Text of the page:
Based upon our review of the evidence adduced at the pretrial hearing, we conclude that the basic scientific principle upon which the HGN filed sobriety test is based, i.e., that alcohol consumption causes nystagmus, is generally accepted in the relevant scientific community. However, in light of evidence in the record that nystagmus can be caused by factors other than alcohol and that intoxication cannot be established by the HGN test alone, we agree with other courts which have placed limitations upon the purposes for which HGN test results are admissible. See Ballard v. State, supra, and cases cited therein. Accordingly, we hold that the HGN field sobriety test meets the Frye standard for acceptance in the relevant scientific communities, and when the test is given in conjunction with other filed sobriety tests, the results are admissible for the limited purpose of establishing that a person has an impairment which may be caused by alcohol. State v. Borchardt, 224 Neb. 47, 395 N.W.2d 551 (1986), is overruled to the extent that it is inconsistent with this holding.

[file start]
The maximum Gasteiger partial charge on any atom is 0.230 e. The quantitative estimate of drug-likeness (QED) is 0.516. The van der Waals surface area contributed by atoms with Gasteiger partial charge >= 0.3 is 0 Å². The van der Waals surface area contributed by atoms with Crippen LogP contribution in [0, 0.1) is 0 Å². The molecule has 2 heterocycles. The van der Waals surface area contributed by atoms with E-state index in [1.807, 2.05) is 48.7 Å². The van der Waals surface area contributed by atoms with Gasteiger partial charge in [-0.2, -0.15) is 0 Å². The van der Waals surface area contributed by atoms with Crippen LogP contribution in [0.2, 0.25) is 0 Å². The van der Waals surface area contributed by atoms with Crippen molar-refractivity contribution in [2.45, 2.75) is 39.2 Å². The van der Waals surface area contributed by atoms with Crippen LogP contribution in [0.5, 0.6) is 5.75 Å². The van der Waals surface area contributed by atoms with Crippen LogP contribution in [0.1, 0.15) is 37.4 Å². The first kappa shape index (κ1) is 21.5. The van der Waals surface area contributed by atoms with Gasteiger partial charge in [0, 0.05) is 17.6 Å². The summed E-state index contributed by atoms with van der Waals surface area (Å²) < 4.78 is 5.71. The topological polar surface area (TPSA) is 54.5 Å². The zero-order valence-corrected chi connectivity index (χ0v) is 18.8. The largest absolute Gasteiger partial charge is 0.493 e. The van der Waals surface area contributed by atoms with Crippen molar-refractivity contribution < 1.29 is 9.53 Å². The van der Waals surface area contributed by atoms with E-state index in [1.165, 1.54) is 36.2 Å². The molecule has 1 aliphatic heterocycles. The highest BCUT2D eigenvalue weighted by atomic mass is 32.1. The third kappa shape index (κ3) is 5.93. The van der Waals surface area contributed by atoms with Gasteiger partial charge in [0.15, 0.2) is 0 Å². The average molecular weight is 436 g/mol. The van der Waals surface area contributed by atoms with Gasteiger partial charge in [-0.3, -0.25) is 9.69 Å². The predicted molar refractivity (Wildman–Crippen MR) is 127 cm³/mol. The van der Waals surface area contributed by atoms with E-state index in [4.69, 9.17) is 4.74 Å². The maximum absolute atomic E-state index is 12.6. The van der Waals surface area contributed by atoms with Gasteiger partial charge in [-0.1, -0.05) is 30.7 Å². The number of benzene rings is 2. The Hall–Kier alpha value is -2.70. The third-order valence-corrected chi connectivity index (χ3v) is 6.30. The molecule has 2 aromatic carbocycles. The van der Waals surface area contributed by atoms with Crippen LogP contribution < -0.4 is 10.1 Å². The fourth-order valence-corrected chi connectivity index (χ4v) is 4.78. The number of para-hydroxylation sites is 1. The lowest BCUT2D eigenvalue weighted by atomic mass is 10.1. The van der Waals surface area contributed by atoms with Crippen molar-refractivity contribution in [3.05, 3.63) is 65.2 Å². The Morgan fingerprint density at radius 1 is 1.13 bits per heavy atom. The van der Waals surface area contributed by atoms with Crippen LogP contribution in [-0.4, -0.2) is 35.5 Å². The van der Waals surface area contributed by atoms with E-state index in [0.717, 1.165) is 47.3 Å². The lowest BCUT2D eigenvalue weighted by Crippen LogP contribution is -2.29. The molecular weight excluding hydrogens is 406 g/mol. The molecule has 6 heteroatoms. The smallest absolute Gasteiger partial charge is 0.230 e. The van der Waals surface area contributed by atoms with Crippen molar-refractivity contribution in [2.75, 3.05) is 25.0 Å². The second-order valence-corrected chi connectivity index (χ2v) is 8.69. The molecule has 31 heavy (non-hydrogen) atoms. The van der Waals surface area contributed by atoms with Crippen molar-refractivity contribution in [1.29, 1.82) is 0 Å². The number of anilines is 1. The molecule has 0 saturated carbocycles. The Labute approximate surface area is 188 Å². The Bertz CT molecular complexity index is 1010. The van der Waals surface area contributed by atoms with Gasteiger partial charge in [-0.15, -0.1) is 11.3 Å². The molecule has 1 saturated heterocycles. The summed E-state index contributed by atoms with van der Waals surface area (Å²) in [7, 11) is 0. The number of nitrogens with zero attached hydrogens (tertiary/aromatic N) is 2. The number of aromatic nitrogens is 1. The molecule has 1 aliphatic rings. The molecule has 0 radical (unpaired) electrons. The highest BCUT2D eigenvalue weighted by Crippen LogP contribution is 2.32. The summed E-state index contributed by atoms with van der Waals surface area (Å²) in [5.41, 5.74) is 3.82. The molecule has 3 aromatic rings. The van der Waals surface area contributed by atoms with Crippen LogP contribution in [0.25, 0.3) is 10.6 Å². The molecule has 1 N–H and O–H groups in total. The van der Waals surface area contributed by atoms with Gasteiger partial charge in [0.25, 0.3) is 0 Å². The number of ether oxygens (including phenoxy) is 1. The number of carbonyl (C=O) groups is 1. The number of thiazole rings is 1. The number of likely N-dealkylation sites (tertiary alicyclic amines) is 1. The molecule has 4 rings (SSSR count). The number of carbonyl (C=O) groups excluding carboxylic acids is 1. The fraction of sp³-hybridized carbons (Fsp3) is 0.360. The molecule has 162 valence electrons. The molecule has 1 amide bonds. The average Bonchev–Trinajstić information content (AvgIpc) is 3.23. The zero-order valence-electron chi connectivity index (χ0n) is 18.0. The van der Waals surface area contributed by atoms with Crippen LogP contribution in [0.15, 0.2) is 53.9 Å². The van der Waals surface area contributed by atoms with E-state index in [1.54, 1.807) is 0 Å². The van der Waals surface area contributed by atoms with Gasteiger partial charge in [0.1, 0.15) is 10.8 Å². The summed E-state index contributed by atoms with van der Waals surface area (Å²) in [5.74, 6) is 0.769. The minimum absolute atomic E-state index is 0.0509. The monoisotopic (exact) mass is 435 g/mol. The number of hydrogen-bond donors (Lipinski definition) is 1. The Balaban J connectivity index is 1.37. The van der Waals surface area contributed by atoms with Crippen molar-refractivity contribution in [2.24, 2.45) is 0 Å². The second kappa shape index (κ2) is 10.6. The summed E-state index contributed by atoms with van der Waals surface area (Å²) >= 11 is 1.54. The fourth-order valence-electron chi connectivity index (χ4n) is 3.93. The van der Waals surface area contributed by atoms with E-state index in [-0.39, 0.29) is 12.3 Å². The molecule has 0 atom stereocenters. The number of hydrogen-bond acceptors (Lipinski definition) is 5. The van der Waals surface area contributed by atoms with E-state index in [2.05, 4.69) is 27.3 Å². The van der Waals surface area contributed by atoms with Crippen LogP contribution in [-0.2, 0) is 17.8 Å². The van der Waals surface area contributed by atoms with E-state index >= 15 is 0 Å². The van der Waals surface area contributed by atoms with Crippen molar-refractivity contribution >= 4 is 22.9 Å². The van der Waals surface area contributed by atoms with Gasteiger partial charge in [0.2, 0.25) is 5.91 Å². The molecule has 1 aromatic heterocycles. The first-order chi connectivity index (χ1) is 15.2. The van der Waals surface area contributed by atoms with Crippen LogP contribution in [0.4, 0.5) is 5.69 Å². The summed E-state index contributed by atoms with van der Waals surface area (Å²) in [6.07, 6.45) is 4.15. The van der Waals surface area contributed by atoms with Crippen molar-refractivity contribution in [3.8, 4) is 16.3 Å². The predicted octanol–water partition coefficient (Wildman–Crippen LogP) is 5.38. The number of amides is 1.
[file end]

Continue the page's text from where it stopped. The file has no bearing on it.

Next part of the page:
We agree with the conclusion of the court in Ballard v. State, 955 P.2d 931, 940 (Alaska App.1998):

While HGN testing may not, of itself, be sufficient to establish intoxication, HGN test results are admissible as a factor to be considered by the fact-finder when determining intoxication. Testimony concerning a defendant's performance on a properly administered HGN test is admissible on the issue of impairment, provided that the prosecution claims no greater reliability or weight for the HGN evidence than it does for evidence of the defendant's performance on any of the other standard filed sobriety tests, and provided further that the prosecution makes no attempt to correlate the HGN test result with any particular blood-alcohol level, range of blood-alcohol levels, or level of impairment.